The sublime character at home roared like a lion outside. He was not a dictator by temperament. Yet he always had his way with others except with Mahatma Gandhi whom Kanaiyalal Munshi had described as a benevolent dictator. Nehru had the field open after the assassination of Mahatma Gandhi and the serious health problem of Sardar Patel. He had virtually hounded out Purushottam Das Tandon, elected as the Congress President by defeating the Nehru sponsored Acharya Kripalani. In six-party conclaves in a year, Nehru left no doubt to show his non-cooperative stance by refusing to join the highest decision making body of the party. He ultimately threatened at the Nasik conclave in September 1950, three months before death of Patel in Bombay hospital that he was ready to quit and sit in opposition if he were not to be allowed to work as the Prime Minister according to his wishes and ways. The stunned party men of all shades and hues voted to give him a fee hand. Tandon was lost into political oblivion by walking away with his resignation.

Nehru was no doubt a great Indian soul with clear intent for rapid economic growth and converting India to be a modern nation as soon and as quickly as he could. But the model he chose to achieve his objectives, though the best is given circumstances, delivered effects that were not even anticipated, leave aside expectations to be the cause of causes. The growth rate stuck at 3.5 percent a year and jeered at by the West as the Hindu growth rate. He was reluctant for the reorganization of states based on provincial languages for the fear of dangerous potential in it of the emergence of sub-nationalities but he had to give in after eruption of violence in Madras state over declaration of Hindi to be the national language in 1956.

Despite shortcomings in achievements in declared objectives and initiatives undertaken, there was no challenge to Nehru for leadership. Many including foreign experts continued to speculate over ‘Who after Nehru?’ Books in huge volumes were written without an answer for no plants can grow under a massive banyan tree. But the shock that China delivered in October 1962 with its military intrusion in Himalayan borders of India shattered Nehru completely to make the recovery of confidence beyond his reach.

Even though Nehru studied world history he may not have believed that the Chinese mind would continue to adore its habit of living in isolation due to suspicions of all others and their intentions. Three centuries ago, the Chinese emperor had got all Chinese boats burnt or destroyed to discourage the Chinese from seafaring to other lands and thus discourage others visiting China. The isolation continued even after it adopted the Communist March under the leadership of Mao Tse Tung in 1948. Only two sores remained Hong Kong under the British control and Macao under the Portugal command.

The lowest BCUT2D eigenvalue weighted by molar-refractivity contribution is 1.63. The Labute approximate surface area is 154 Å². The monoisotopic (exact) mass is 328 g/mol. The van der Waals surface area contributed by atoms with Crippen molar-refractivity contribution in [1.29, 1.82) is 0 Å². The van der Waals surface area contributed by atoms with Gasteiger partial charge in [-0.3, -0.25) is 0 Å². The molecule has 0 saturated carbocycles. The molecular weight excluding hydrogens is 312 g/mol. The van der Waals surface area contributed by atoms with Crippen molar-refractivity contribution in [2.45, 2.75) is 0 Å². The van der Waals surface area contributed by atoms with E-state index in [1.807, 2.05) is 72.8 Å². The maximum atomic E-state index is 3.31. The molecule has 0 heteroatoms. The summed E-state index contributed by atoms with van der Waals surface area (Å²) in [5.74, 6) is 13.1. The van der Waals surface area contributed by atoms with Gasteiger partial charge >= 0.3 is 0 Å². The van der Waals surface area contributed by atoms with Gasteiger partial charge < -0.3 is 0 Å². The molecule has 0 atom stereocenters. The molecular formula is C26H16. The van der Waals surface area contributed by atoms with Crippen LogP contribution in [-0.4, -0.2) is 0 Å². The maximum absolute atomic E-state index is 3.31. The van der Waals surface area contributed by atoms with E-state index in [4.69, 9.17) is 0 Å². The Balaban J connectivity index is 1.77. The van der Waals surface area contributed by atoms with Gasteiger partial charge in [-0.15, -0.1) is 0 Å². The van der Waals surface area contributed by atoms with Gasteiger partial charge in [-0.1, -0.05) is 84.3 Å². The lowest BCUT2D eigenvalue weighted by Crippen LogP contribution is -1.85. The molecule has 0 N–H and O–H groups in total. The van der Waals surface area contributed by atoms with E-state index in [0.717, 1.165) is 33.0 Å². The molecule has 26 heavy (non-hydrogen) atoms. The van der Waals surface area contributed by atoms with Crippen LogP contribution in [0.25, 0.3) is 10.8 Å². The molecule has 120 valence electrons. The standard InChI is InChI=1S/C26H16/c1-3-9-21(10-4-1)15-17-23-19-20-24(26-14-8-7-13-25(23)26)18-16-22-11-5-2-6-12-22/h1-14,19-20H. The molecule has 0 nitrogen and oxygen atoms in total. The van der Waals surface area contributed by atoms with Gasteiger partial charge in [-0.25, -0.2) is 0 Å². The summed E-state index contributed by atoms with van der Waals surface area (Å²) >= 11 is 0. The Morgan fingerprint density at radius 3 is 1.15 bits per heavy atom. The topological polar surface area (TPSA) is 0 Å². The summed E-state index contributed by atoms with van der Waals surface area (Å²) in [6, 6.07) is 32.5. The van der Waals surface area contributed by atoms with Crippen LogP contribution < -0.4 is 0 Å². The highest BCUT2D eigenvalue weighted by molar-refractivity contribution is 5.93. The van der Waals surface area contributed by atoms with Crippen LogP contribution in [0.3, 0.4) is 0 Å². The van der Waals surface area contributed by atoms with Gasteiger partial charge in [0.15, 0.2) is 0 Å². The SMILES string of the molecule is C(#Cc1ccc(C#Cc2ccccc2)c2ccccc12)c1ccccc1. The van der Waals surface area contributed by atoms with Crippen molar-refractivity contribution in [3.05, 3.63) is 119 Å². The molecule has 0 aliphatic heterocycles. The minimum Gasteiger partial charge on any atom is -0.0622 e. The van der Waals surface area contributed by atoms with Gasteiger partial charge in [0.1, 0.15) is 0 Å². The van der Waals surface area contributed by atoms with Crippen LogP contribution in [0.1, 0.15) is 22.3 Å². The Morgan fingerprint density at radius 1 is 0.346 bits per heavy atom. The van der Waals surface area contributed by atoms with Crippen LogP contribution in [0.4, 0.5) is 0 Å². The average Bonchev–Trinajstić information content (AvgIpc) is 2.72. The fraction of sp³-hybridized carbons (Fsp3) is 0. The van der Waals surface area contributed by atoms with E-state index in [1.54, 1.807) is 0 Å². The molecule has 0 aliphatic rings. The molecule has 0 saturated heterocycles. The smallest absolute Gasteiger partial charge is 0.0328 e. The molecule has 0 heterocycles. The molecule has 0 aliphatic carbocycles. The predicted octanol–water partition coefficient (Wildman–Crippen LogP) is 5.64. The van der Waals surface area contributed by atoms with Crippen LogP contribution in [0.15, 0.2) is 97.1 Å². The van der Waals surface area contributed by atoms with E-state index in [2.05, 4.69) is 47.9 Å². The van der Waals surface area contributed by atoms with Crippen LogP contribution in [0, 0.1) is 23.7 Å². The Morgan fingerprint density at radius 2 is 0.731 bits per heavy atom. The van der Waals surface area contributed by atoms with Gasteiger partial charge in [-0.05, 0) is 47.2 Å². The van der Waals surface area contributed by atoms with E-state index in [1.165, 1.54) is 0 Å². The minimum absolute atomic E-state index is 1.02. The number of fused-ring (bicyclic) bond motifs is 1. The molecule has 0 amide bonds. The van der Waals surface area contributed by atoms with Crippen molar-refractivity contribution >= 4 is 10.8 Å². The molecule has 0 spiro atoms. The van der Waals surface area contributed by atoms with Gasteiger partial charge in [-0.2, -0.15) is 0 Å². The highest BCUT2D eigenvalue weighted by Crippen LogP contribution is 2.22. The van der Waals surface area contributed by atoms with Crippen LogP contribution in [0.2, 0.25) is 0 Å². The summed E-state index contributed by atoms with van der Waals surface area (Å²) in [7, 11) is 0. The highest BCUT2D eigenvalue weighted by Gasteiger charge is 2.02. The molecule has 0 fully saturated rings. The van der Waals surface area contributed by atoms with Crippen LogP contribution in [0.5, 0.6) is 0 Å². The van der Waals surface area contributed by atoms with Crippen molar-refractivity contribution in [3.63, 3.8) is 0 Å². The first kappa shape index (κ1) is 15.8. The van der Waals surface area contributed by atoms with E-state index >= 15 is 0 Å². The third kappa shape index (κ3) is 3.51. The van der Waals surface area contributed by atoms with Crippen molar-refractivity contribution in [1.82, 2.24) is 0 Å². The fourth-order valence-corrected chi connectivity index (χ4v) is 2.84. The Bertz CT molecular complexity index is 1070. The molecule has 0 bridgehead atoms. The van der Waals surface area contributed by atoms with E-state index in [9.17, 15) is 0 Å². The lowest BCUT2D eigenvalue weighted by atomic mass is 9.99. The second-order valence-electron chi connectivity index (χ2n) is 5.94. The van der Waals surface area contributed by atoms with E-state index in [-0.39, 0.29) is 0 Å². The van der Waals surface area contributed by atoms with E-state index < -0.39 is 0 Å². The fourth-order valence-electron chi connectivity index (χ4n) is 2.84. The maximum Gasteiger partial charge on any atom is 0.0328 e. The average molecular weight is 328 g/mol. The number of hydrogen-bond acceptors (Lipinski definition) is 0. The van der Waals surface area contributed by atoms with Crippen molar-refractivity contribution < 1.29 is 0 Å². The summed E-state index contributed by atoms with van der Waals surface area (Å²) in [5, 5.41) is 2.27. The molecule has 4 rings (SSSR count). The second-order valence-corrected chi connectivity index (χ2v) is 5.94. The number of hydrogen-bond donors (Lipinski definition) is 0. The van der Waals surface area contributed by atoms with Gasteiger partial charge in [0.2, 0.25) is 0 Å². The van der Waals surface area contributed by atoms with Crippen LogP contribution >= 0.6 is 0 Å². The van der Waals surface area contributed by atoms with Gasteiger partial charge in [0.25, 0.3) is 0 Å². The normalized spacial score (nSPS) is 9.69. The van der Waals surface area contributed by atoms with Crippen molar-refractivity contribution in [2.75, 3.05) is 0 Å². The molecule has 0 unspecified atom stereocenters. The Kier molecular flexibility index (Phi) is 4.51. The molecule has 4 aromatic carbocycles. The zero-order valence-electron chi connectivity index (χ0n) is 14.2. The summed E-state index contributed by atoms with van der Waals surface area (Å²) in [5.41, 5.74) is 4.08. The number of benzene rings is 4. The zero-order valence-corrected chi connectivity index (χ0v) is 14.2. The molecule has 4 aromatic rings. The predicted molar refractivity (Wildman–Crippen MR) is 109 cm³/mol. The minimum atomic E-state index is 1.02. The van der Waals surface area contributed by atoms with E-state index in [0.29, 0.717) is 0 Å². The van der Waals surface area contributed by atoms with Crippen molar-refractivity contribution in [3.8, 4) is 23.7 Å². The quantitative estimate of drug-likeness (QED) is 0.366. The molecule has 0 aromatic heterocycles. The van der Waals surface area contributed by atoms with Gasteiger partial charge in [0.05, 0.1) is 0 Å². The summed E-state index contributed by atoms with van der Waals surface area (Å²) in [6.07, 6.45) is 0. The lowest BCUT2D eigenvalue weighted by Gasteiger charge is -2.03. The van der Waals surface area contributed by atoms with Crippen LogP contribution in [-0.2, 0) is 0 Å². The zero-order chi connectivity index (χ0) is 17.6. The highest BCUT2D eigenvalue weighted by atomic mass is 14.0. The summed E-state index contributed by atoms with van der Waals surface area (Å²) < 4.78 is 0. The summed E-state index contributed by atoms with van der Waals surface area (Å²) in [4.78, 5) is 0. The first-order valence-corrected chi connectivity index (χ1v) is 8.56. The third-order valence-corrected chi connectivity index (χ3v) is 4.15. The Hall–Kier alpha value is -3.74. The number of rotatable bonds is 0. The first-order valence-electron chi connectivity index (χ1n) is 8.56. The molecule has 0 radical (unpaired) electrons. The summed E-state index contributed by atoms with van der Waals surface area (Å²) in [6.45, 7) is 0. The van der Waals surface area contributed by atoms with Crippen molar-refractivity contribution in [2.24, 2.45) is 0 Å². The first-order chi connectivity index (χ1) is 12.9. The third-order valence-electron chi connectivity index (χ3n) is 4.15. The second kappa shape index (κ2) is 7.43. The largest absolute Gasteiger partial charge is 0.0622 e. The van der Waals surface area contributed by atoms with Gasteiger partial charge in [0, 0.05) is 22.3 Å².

Soon after India stabilized as an independent nation, Nehru launched his ambitious scheme of erecting a third world pole as equidistance from two poles under two superpowers. China did not appear to be a part of any of the three poles. The Chinese premier Chou En-Lai delivered a false message with his chanting a new slogan Hindi Chini Bhai Bhai. Nehru believed it to be genuine desire. China waited until its complete control of Tibet.

At the time, China had troubled northern borders with Russia. Though both had Communism, there was no meeting point as China did not recognize the Soviet Union as either superpower or its leadership of a bloc. Even though Nehru was consolidating the third pole, his admiration for the Soviet Union and his dislike for America were not hidden. So it’s difficult to interpret the intention behind the Chinese move of intrusion in Indian borders to shake the surprised and unprepared Indian forces. The most intriguing part was their sudden advance and sudden withdrawal. Many questions are still unanswered.

Nehru earlier seen as roaring giant began bleating. Mahavir Tyagi could use the threatening tongue to serve ultimatum to him either to sack the defense minister VK Krishna Menon or face a revolt in the Parliamentary Party election. It was apparent that despite the Himalayan blunder the party was not holding him responsible. Instead, it preferred a softer solution and went for head of the defense minister for unprepared forces. America sent 30 used rifles to India to defend its borders against Chinese intrusion and the Soviet Union took the route of long term dependence of India on the Soviet Union for defense needs.

Within five months of the blunder, Nehru began to show signs of loss of self-confidence. He got help from the newly appointed Congress president K Kamaraj to shift suspected potential challengers out of their posts to deliver a stunning blow to kill their potential. But Nehru could not recover his compose. It was obvious even in the Party conclave in May 1964 in Mumbai. While he was leaving Mumbai by the plane, I had asked him when he shall again visit Mumbai. Surprisingly he said, as god wishes! I had never heard him depending on God for anything in his 74 years. On the tenth day, on May 27, 1964, union minister, C. Subramanian announced in Lok Sabha he was no more. With that era came to an end. Only memories linger on.

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Vijay Sanghvi
Vijay Sanghvi
Political Commentator and Analyst Vijay Sanghvi, 81 has created a niche for himself as a seasoned media person with proven credentials and political, economic and social analyst since 1962. Sanghvi worked for five years in Mumbai for Gujarati papers before shifting to Delhi and continued to work for various dailies in Gujarati, Marathi, Hindi and English as well as for international media. He has many newsbreaks to his credit as well as inside view of many epoch making events. He covered parliamentary proceedings from 1967 till 2007.